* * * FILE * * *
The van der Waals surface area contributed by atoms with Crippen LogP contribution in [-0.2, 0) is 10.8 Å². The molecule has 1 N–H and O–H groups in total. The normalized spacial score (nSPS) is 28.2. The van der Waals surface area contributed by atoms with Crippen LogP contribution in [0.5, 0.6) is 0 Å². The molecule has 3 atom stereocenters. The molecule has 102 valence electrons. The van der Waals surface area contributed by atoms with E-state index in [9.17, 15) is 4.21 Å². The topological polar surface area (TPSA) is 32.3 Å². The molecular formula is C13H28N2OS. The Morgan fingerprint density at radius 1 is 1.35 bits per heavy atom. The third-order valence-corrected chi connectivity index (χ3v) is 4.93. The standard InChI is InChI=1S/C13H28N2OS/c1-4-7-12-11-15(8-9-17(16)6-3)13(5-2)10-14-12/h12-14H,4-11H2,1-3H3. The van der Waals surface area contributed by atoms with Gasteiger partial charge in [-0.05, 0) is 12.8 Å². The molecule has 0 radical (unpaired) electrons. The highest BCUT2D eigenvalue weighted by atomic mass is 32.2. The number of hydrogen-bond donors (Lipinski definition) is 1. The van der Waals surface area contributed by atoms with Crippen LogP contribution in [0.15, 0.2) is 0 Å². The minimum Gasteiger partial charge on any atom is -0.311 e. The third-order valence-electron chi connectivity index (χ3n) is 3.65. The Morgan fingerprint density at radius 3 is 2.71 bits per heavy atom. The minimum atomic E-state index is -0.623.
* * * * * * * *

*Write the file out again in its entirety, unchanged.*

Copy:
The van der Waals surface area contributed by atoms with Crippen LogP contribution in [-0.2, 0) is 10.8 Å². The molecule has 1 N–H and O–H groups in total. The normalized spacial score (nSPS) is 28.2. The van der Waals surface area contributed by atoms with Crippen LogP contribution in [0.5, 0.6) is 0 Å². The molecule has 3 atom stereocenters. The molecule has 102 valence electrons. The van der Waals surface area contributed by atoms with E-state index in [9.17, 15) is 4.21 Å². The topological polar surface area (TPSA) is 32.3 Å². The molecular formula is C13H28N2OS. The Morgan fingerprint density at radius 1 is 1.35 bits per heavy atom. The third-order valence-corrected chi connectivity index (χ3v) is 4.93. The standard InChI is InChI=1S/C13H28N2OS/c1-4-7-12-11-15(8-9-17(16)6-3)13(5-2)10-14-12/h12-14H,4-11H2,1-3H3. The van der Waals surface area contributed by atoms with Gasteiger partial charge in [-0.05, 0) is 12.8 Å². The molecule has 0 radical (unpaired) electrons. The highest BCUT2D eigenvalue weighted by atomic mass is 32.2. The number of hydrogen-bond donors (Lipinski definition) is 1. The van der Waals surface area contributed by atoms with Crippen LogP contribution in [0.15, 0.2) is 0 Å². The minimum Gasteiger partial charge on any atom is -0.311 e. The third-order valence-electron chi connectivity index (χ3n) is 3.65. The Morgan fingerprint density at radius 3 is 2.71 bits per heavy atom. The minimum atomic E-state index is -0.623.